Arab observers head to Syria


Syrian troops on Thursday pursued an offensive in a region where activists reported the deadliest assault in a nine-month-old crackdown on unrest, as the vanguard of an Arab League team set to monitor compliance with a peace plan headed for Damascus.
The Syrian Observatory for Human Rights said at least 21 people were killed in various incidents in Homs and Idlib, including gunfire during a raid on a village by the army and security forces on Thursday, while soldiers backed by tanks and armored troop carriers swept into the town of Khan Sheikhoun.
Thursday’s violence shortly before the expected arrival in Damascus of Arab League officials to prepare for a monitoring mission tasked with ensuring Assad makes good on his commitment to a League plan to end the bloodshed. The plan entails a withdrawal of troops from the streets, release of prisoners and dialogue with the opposition.
Arab League sources have said the advance team, led by top League official Samir Seif al-Yazal, would comprise about 10 people, including financial, administrative and legal experts to ensure monitors have free access across Syria. The main group of around 150 observers is to arrive by the end of December. Syria stalled for six weeks before signing a protocol on Monday to admit the monitors.
ARAB PEACE MONITORS: The SNC demanded “an emergency U.N. Security Council session to discuss the (Assad) regime’s massacres in Jabal al-Zawiyah, Idlib and Homs, in particular” and called for “safe zones” to be set up under international protection.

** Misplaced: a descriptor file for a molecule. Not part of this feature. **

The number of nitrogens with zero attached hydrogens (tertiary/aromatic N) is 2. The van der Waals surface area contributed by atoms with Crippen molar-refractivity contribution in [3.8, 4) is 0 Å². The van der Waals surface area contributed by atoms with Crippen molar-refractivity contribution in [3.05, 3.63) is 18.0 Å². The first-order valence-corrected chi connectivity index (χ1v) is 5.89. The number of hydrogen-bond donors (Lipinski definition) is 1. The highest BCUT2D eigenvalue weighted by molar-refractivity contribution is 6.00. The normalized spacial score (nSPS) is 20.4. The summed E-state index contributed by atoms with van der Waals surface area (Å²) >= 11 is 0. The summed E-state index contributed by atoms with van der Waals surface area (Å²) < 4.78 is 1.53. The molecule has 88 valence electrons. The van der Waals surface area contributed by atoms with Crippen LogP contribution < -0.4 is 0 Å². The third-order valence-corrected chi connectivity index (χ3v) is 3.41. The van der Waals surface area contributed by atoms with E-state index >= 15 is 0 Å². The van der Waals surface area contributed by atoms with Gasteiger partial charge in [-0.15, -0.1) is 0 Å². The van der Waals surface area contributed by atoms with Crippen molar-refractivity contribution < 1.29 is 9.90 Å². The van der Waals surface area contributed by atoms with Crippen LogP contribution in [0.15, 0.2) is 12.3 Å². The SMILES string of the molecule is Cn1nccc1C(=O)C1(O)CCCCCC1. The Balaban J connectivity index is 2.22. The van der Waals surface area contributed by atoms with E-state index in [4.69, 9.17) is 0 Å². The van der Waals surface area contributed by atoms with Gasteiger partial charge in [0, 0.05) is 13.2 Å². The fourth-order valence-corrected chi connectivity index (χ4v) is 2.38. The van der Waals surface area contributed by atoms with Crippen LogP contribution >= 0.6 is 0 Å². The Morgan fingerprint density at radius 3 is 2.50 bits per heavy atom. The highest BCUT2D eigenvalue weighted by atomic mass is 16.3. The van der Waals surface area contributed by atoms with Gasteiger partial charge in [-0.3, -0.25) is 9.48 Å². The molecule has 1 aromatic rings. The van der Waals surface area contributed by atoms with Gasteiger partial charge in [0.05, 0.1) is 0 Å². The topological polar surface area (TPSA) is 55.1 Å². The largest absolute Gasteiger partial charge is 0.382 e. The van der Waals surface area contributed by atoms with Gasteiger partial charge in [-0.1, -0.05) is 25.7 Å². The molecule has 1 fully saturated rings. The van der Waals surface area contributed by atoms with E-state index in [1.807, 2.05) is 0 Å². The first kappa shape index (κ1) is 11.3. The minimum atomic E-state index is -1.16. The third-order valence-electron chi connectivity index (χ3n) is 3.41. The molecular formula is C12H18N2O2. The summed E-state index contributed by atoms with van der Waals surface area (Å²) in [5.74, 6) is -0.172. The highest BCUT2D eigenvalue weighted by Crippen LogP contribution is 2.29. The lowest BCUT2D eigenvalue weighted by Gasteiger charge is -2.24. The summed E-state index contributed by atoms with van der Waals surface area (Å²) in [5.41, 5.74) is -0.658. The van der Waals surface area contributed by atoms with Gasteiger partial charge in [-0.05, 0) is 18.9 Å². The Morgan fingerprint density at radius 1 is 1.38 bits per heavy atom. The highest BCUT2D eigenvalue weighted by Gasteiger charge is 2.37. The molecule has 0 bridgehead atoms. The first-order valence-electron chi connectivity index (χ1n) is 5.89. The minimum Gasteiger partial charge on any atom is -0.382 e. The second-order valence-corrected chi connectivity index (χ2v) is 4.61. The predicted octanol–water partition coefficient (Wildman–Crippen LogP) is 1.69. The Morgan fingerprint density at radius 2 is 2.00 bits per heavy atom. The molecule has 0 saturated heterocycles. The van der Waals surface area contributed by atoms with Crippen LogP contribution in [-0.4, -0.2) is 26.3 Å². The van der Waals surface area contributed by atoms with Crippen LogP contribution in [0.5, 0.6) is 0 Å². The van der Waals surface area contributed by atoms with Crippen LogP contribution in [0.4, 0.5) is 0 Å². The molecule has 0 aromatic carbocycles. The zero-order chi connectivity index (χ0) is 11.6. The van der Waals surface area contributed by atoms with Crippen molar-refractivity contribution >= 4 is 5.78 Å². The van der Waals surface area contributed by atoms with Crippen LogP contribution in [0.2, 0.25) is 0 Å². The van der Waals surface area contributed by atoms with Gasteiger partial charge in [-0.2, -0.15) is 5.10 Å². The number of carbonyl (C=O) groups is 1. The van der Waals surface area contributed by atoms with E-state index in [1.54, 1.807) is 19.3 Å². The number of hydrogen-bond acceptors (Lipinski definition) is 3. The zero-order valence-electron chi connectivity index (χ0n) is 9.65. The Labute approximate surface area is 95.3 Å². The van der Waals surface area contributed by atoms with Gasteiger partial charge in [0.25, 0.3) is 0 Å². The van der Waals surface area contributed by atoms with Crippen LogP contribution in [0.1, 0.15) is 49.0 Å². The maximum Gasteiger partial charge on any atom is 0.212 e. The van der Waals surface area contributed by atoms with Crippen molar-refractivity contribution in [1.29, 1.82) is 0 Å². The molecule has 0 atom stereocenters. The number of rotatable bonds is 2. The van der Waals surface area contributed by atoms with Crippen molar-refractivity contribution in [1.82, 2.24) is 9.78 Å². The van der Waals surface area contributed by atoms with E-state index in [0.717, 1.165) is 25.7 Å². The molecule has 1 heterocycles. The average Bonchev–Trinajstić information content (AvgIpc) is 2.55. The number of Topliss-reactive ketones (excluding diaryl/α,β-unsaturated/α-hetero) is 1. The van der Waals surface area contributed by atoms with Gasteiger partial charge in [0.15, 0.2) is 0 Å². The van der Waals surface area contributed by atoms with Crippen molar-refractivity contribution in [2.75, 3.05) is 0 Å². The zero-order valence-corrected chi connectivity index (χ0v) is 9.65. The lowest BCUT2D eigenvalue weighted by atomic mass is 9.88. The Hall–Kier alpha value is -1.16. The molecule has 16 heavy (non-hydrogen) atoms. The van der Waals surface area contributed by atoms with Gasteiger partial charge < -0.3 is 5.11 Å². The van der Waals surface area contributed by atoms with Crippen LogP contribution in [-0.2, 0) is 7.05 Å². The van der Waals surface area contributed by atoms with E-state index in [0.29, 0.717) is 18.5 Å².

It also said those regions should be declared disaster areas and urged the International Red Crescent and other relief organizations to provide humanitarian aid.
Syrian officials say over 1,000 prisoners have been freed since the plan was agreed six weeks ago and that the army has pulled out of cities. The government promised a parliamentary election early next year as well as constitutional reform which might loosen the ruling Baath Party’s grip on power.
Syrian pro-democracy activists are deeply skeptical about Assad’s commitment to the plan. If implemented, it could embolden demonstrators demanding an end to his 11-year rule, which followed three decades of domination by his father.
Assad is from Syria’s minority Alawite sect, an offshoot of Shi’ite Islam, and Alawites hold many senior posts in the army that he has deployed to crush the protests mounted mainly by members of the country’s Sunni Muslim majority.